Second Annual Bangabandhu Lecture: Bangladesh has made remarkable progress on women empowerment


Ansar Ahmed Ullah :

Prof Sohela Nazneen said Bangladesh has made remarkable progress at an amazing pace on women empowerment. She was speaking the Second Annual Sheikh Mujibur Rahman Lecture 2019 on 7 March at the Wolfson Theatre, SOAS University of London organised by the 7th March Foundation and SOAS South Asia Institute, University of London

The Lecture titled ‘Contentious Empowerment?: Women as Agents of Change in Bangladesh’ was presented by Prof Sohela Nazneen, Fellow at the Institute of Development Studies, University of Sussex.

The Lecture was chaired by Prof Edward Simpson of South Asia Institute, SOAS who in his welcome & introductory remarks said, ‘We are very pleased to announce the second Bangabandhu Sheikh Mujibur Rahman Annual Lecture 2019 and to celebrate the first anniversary of a very successful partnership between South Asia Institute and the 7th March Foundation.’ 

He introduced Prof Sohela Nazneen saying Bangladesh was born out of twenty five years of struggle and one of the most brutal Liberation War in 1971. In less than half a century Bangladesh has made remarkable progress in many spheres of lives of its citizens including women’s empowerment. Whilst Bangladesh’s achievements in empowering women is highly commendable, we believe that there are much more to be done whereby women of all background will be able to enjoy the full benefit of citizenship of the republic as a matter of rights and not charity. Thereby making gender equality and women’s empowerments truly meaningful.

Prof Sohela Nazneen in her keynote speech explored women’s political and economic empowerment. She said Bangladesh has achieved remarkable progress on some fronts including gender disparities in education, labour participation, maternal mortality reduction and entering national parliament & local government. She further explored role played by women in making changes happen and women’s movement negotiating state, national & international actors to secure gender equality. Despite the progress undoubtedly there are many entrenched political, social, cultural and institutional barriers to progress.  Prof Sohela Nazneen highlighted both achievements as well as barriers to gender equality and women’s empowerments in Bangladesh from a historical, regional and international perspectives. However, she also pointed out how national and regional economic and political shifts may positively or adversely influence the choices and pathways for Bengali women to advance their interests and change the future.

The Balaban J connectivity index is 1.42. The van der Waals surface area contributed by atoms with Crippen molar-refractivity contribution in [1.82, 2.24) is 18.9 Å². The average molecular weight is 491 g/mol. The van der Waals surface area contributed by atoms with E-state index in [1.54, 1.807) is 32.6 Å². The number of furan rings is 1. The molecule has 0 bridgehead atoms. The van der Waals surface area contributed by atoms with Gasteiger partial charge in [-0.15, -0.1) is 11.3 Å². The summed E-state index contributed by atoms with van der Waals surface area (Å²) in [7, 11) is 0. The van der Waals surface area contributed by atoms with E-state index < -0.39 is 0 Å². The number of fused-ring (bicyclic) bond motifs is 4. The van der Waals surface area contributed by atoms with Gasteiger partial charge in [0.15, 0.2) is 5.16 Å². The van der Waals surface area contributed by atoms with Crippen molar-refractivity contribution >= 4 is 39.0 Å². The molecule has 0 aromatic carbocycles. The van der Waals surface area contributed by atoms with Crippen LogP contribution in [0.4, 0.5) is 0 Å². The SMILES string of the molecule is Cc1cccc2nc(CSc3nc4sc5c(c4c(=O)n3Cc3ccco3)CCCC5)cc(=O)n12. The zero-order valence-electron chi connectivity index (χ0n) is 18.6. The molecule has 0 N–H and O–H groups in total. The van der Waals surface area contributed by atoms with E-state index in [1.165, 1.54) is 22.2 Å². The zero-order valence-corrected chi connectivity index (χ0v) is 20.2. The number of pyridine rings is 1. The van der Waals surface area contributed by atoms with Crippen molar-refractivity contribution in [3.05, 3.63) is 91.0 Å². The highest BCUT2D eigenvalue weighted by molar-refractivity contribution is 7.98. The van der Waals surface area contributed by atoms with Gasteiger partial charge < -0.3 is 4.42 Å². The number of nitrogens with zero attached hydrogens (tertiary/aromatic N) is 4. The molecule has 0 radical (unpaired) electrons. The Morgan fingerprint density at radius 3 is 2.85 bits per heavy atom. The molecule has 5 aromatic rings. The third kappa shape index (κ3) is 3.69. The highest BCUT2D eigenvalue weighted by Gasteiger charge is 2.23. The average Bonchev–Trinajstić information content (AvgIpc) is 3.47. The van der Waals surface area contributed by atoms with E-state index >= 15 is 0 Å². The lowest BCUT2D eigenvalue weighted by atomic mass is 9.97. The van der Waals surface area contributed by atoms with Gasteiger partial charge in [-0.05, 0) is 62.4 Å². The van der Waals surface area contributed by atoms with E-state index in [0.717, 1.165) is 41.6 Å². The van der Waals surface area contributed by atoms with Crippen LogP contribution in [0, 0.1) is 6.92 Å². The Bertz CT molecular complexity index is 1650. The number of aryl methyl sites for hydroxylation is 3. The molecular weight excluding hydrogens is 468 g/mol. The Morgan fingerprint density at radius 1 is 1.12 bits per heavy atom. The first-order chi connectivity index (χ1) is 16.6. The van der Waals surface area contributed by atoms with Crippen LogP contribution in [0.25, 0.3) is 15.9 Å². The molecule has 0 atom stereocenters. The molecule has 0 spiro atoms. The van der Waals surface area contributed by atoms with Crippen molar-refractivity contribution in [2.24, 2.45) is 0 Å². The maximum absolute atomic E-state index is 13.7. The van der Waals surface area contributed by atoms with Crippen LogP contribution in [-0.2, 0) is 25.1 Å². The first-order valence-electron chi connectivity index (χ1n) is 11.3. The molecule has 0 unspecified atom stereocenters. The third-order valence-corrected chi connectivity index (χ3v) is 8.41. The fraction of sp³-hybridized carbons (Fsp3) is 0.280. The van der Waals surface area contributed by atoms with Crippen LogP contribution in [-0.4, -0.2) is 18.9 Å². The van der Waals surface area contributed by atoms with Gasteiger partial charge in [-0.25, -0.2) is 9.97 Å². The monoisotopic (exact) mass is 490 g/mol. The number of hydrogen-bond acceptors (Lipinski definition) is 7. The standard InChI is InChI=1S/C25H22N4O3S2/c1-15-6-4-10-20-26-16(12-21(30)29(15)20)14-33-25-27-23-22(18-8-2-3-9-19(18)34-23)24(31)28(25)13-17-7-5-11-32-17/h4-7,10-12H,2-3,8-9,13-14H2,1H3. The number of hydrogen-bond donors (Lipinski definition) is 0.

Prof Sohela Nazneen is a fellow at the Institute of Development Studies, University of Sussex. Before joining University of Sussex Prof Nazneen was based at the University of Dhaka. Her research largely focuses on women’s economic and political empowerment and feminist movements in South Asia. She is the co-editor of Voicing Demands: Feminist Activism in Traditional Contexts and her forthcoming book is Negotiating Gender Equality in the Global South.

Vote of thanks was given by Nooruddin Ahmed, Chairman of 7 March Foundation who said this was the Second Lecture following the inaugural lecture which took place last year to commemorate a momentous day in the history of Bengali-speaking people in Bangladesh and the diaspora. However, the life and work of Bangabandhu Sheikh Mujib Rahman are little known outside Bangladesh particularly in the West. Therefore, the aim of these Lectures are to promote the life and work of the founding father of the independent and secular Bangladesh, Sheikh Mujibur Rahman.

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